“Cases change during their course, the agreements do not adapt to that”; “When cases are dissimilar and require different approaches, it can be hard to lock in a fixed rate or capped amount.”
“This arrangement does not work for complex cases. Partners are not willing to work for the amounts paid on these cases, so inexperienced associates end up handling the cases with spotty oversight from a partner. Complex cases should not be handled by inexperienced attorneys.”
Fear of Poor Defense – In their own words
“Attorneys tend to either give the work to the lesser paid associates if they are not getting their usual fee which results in more research hours, and less adept and qualified handling of case.”
“Making sure cases are properly defended.”
“Poor work product and inexperienced lawyers being assigned to cases to maximize returns for law firms.”
Creating a Win-Win / Being Fair to Firms – In their own words
“More work is done than may be warranted by the fee if the fee is lower than the hourly rate.”
“How to decide the fee arrangement to be fair to all sides and still provide an effective/aggressive defense.”
These responses show that there is some concern that AFAs are not appropriate for every matter type and also that firms may not feel incentivized to put in the necessary work for the proper defense. There is also a concern expressed here that AFAs may not be fair to the law firm.
MATTERS UNDER ALTERNATIVE FEE ARRANGEMENTS
We were curious to learn what percentage of the survey respondents’ matters had billings under an AFA in 2015.
The survey revealed that approximately one-third (37 percent) of all respondents reported having between one to 10 percent of matters under an AFA. Eighteen percent reported that they have 11 to 20 percent of matters under an AFA. Eight percent of the respondents had between 21 and 30 percent of matters billed under AFAs; 14 percent of those surveyed had more than 30 percent of matters billed under AFAs.
As an additional data point, it’s interesting to note that the LexisNexis 2014 Year End Enterprise Legal Management Trends Report showed that 17 percent of insurance matters billed through CounselLink were under some sort of AFA.
Q Approximately what percentage of your matters in 2015 had billings under some sort of AFA?
OUTSIDE COUNSEL SPEND UNDER ALTERNATIVE FEE ARRANGEMENTS
Next, we asked the survey participants what percentage of their outside counsel spend in 2015 was done under an AFA. More than half of the respondents reported that they had 1 to 20 percent of their outside counsel spend under an AFA. An additional 5 percent reported that 21 to 50 percent of their outside counsel spend was under an AFA, and another 13 percent responded that AFAs account for more than half of their outside counsel spend. Spend is shown to be far less than matter count, which could mean that AFAs are being used principally for lower exposure cases.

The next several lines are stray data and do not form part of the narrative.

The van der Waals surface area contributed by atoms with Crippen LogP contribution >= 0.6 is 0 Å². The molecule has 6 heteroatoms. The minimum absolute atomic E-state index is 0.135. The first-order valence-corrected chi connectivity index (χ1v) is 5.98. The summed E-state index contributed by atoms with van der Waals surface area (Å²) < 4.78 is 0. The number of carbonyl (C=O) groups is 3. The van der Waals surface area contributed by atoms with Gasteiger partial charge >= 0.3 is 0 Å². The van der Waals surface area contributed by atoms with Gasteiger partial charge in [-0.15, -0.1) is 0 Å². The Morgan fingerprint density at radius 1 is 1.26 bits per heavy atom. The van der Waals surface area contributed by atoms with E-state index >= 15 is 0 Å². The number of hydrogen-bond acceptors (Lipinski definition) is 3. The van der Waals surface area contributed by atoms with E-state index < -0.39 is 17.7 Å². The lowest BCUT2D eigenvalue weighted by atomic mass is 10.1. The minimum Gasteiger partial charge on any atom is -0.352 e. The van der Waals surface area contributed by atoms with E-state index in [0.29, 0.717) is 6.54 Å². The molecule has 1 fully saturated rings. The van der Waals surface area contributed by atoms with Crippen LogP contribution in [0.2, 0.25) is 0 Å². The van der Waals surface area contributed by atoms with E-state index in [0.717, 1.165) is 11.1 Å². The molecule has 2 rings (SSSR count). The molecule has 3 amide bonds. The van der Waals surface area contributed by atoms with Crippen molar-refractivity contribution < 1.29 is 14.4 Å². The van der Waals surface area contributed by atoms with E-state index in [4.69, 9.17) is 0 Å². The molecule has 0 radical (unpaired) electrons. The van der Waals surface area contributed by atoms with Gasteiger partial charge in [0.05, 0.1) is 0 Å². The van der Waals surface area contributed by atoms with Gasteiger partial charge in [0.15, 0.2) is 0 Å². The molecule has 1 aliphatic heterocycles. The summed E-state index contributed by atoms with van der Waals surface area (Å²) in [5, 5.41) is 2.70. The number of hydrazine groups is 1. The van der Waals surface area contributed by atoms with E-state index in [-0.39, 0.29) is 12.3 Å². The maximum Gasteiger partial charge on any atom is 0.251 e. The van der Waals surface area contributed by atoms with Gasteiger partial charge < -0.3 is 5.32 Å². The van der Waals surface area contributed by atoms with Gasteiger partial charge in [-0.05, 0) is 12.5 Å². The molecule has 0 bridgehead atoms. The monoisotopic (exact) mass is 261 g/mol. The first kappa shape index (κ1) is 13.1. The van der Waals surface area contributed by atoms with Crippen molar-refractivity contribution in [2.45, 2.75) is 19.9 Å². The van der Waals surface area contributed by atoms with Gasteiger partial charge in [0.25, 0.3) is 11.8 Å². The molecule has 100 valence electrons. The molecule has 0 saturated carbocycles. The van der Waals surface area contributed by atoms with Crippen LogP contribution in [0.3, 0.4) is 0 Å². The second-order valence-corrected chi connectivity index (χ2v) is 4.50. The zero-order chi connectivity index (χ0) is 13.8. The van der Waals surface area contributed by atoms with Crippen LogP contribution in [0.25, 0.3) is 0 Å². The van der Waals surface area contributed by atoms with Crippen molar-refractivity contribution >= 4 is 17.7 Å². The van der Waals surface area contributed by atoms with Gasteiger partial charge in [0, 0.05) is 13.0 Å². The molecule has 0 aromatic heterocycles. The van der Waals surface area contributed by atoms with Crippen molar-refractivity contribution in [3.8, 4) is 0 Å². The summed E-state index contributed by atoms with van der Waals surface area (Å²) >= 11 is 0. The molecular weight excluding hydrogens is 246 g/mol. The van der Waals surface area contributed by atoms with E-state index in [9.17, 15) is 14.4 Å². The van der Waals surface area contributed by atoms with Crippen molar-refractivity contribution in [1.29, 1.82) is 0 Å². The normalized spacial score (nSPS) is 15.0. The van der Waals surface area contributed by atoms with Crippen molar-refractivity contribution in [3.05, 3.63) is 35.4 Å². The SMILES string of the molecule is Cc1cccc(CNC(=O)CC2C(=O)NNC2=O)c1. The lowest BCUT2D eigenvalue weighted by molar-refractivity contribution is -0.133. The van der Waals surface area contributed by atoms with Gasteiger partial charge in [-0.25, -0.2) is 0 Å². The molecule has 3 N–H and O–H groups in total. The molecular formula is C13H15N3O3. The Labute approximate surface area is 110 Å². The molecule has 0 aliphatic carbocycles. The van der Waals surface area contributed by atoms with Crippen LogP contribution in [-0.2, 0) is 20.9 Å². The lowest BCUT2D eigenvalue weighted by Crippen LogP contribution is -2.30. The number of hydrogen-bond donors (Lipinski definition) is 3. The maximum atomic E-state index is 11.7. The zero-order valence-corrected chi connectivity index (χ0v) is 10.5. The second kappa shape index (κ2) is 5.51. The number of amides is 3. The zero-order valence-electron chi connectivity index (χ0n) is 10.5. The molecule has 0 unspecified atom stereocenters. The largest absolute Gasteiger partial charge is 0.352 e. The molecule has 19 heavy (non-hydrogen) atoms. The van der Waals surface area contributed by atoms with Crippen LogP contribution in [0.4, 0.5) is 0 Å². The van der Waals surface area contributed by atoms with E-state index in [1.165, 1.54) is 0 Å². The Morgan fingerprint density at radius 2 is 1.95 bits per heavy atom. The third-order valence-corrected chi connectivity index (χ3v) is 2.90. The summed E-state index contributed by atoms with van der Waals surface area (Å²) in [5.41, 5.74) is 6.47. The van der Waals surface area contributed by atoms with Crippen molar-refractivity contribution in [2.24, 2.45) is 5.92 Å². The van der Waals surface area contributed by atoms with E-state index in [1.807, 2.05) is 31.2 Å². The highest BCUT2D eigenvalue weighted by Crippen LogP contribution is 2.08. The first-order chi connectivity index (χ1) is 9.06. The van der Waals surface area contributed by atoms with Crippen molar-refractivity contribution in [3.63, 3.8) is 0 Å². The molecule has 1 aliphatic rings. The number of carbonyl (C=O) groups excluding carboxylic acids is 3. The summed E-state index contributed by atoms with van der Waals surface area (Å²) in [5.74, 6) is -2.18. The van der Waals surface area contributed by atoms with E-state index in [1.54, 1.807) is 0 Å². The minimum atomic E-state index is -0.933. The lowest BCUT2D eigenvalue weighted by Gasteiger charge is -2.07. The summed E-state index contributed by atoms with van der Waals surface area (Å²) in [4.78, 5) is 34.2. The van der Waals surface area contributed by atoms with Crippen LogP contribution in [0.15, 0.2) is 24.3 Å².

Referring again to the 2014 Year-End Trends Report, it showed that approximately 8 percent of all insurance practice area billings processed through CounselLink were under an AFA.
Q Approximately what percentage of your outside counsel spend in 2015 was done under an AFA?
DEPARTMENTS DON’T ANTICIPATE A SIGNIFICANT CHANGE IN THEIR USE OF ALTERNATIVE FEE ARRANGEMENTS
When we asked survey participants how they expected their use of AFAs to change in the next 12 months, nearly half reported that they expect their use to remain the same. Eighteen percent believe that their use will increase, and half that many anticipate that their use of AFAs will decrease. This means AFAs are here to stay – at least for the coming year. Since carriers tend to be measured in their approach to change, AFAs will likely remain beyond the next year, as more than 64% of US insurance companies will be using them next year.
Q How do you expect your use of AFAs to change in the next 12 months?
CHALLENGES TO MEASURING AFA SUCCESS
Our next question was directed at learning what challenges the survey respondents encountered when measuring the success of the AFAs they implemented. Responses provided insights into the wide variety of specific challenges they faced when attempting to measure success with using AFAs. Following is a representative sampling of the responses, grouped into three general categories:
Tracking/Measuring/Comparing – In their own words
“How to measure (both what factors reflect true success and obtaining such data from systems not designed to trackfor that purpose).”
“Difficult to compare what we would have spent otherwise.“
“Having the system track and compare the AFAs compared to regular litigation files.”
“Lack of an industry benchmark.”
Resistance from Firms – In their own words
“I had several of our AFA attorneys refuse, or complain about, doing a lot of work on AFA cases due to the flat fee.”
“Trying to entice defense to continue to negotiate settlement as new facts come up and not just proceed to another stage.”
“Buy in by senior law firm partners.”
Quality of Work – In their own words
“Cases languished when no greater financial incentive to move file forward.”
“To provide the best defense to our insureds and resolve the claims at a reasonable claim amount in the shortest period to keep the defense costs down.”
“Do not knowhow much effortwas putinto handling a matter, justthe final cost.”
“Blended rates – work passed down to low level associates.”
MANAGING AFA COMPLIANCE
For our final AFA-related question, we asked survey participants how they manage compliance with their alternative fee arrangements. We learned that approximately one-third track compliance manually, with an additional one-third tracking compliance with an eBilling system, and one-fifth using a claims system to track AFA compliance. An additional 15 percent reported managing compliance via another method. The opportunity for increased usage may tie itself with the ability to more easily measure the success of AFA programs. AFAs are rated as more efficient, but measuring effectiveness is listed as an impediment. Companies need to look to their eBilling systems for improvements in managing and measuring their AFA success in order to reap greater rewards from these initiatives.
Q. How do you manage compliance with your alternative fee arrangements: